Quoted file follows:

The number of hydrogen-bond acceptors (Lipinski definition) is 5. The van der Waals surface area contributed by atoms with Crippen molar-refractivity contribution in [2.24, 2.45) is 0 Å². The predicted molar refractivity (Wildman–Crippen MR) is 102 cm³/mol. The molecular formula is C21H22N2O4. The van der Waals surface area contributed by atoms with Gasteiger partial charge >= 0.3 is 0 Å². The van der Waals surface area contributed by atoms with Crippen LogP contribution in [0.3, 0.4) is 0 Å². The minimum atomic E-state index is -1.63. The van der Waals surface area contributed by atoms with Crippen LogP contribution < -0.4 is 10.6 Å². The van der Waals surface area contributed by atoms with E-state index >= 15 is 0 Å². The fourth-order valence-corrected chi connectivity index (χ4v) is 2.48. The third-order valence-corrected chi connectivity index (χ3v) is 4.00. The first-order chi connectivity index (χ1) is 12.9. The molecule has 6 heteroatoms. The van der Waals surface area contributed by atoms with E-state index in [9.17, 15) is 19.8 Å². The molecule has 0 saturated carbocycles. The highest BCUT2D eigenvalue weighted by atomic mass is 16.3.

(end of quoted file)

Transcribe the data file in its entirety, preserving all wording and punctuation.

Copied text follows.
The number of hydrogen-bond acceptors (Lipinski definition) is 5. The van der Waals surface area contributed by atoms with Crippen molar-refractivity contribution in [2.24, 2.45) is 0 Å². The predicted molar refractivity (Wildman–Crippen MR) is 102 cm³/mol. The molecular formula is C21H22N2O4. The van der Waals surface area contributed by atoms with Gasteiger partial charge >= 0.3 is 0 Å². The van der Waals surface area contributed by atoms with Crippen LogP contribution in [0.3, 0.4) is 0 Å². The minimum atomic E-state index is -1.63. The van der Waals surface area contributed by atoms with Crippen LogP contribution < -0.4 is 10.6 Å². The van der Waals surface area contributed by atoms with E-state index >= 15 is 0 Å². The fourth-order valence-corrected chi connectivity index (χ4v) is 2.48. The third-order valence-corrected chi connectivity index (χ3v) is 4.00. The first-order chi connectivity index (χ1) is 12.9. The molecule has 6 heteroatoms. The van der Waals surface area contributed by atoms with E-state index in [9.17, 15) is 19.8 Å². The molecule has 0 saturated carbocycles. The highest BCUT2D eigenvalue weighted by atomic mass is 16.3.